Alaska Music Therapy Program Treats TBI, PTSD

Army Staff Sgt. Sean Young strums the guitar during music therapy with Danielle Kalseth, 673rd Medical Operations Squadron creative arts and music therapist, at Joint Base Elmendorf-Richardson, Alaska, Nov. 2, 2017. (Air Force/Airman 1st Class Caitlin Russell)
Army Staff Sgt. Sean Young strums the guitar during music therapy with Danielle Kalseth, 673rd Medical Operations Squadron creative arts and music therapist, at Joint Base Elmendorf-Richardson, Alaska, Nov. 2, 2017. (Air Force/Airman 1st Class Caitlin Russell)

ANCHORAGE, Alaska -- A program connecting troops and patients at the local Department of Veterans Affairs hospital with music therapy has been so successful that it is the subject of a summit Thursday between local military and veteran officials, state arts experts and the head of the National Endowment for the Arts (NEA).

The summit, held on Joint Base Elmendorf-Richardson (JBER), will focus on ways the program can be expanded to support more patients and families in Alaska, officials said at a reception here Wednesday.

Run as a partnership between an NEA program known as Creative Forces and the Defense Department, JBER's program has grown to 50 traumatic brain injury (TBI) and post-traumatic stress disorder (PTSD) patients since starting last summer, with about five new referrals each week, said Danielle Vetro-Kalseth, a music therapist who runs the program.

Patients enter the program through a group information session, she said. If they don't think it's the right fit for them, they don't have to continue.

Though music therapy, which can include playing instruments, drumming as a group and singing or examining and writing lyrics, might not seem macho enough for many troops or veterans, she's never had someone leave the program after the information session, she said.

"We always ask them to just come to the intake, see how you like it," Vetro-Kalseth said. "I have not had one person who doesn't continue."

Therapy sessions are offered both in groups and one-on-one, she said. She also works with speech and occupational therapists to use music therapy to help treat memory loss, fine motor skills and word recall, among other issues.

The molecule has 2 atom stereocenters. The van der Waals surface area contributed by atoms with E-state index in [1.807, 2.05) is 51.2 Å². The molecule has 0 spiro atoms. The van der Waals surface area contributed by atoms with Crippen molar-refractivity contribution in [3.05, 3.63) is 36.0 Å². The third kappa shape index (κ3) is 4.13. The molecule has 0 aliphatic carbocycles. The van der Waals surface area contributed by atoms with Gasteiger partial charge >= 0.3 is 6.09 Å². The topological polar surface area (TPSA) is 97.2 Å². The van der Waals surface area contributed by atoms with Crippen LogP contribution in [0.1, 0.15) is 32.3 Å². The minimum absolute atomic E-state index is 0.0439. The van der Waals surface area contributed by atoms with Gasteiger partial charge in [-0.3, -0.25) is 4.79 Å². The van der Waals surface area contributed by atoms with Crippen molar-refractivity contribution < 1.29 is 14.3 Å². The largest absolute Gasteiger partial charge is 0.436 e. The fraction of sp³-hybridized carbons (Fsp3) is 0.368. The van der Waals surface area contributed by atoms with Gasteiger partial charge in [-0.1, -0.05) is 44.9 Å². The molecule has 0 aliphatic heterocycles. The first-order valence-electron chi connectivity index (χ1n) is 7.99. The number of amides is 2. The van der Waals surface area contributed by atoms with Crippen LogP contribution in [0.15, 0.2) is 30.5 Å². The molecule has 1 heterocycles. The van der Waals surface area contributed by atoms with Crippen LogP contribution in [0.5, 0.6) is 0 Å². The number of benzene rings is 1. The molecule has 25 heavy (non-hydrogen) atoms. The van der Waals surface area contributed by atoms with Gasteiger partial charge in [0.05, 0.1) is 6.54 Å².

The Creative Forces program, which started almost a decade ago as a therapy program at the National Intrepid Center of Excellence in Washington, D.C., is offered at 12 bases nationwide, and NEA officials hope to expand it even further.

They also want the program here to evolve from an on-base-only offering to serving the community, with local art experts and therapists working together to help troops and veterans.

"It's not just an arts project -- it's the connection between clinical and healing arts therapy and the community piece where our service members and veterans can be in their community, be engaged and also in this arts program," said Jane Chu, who directs the NEA and is here for the summit. "We just think it's a win-win-win."

Alaska presents a unique challenge for connecting community arts programs and on-base resources because the state is so large and rural.

But connecting state-run arts initiatives, community programs and the federal program can help address that challenge, said Benjamin Brown, who heads the Alaska State Council on the Arts.

"The need is infinite, basically, compared to the resources we have," he said. "We are going to link what is currently happening at JBER with communities all across Alaska who can help."

-- Amy Bushatz can be reached at amy.bushatz@military.com.

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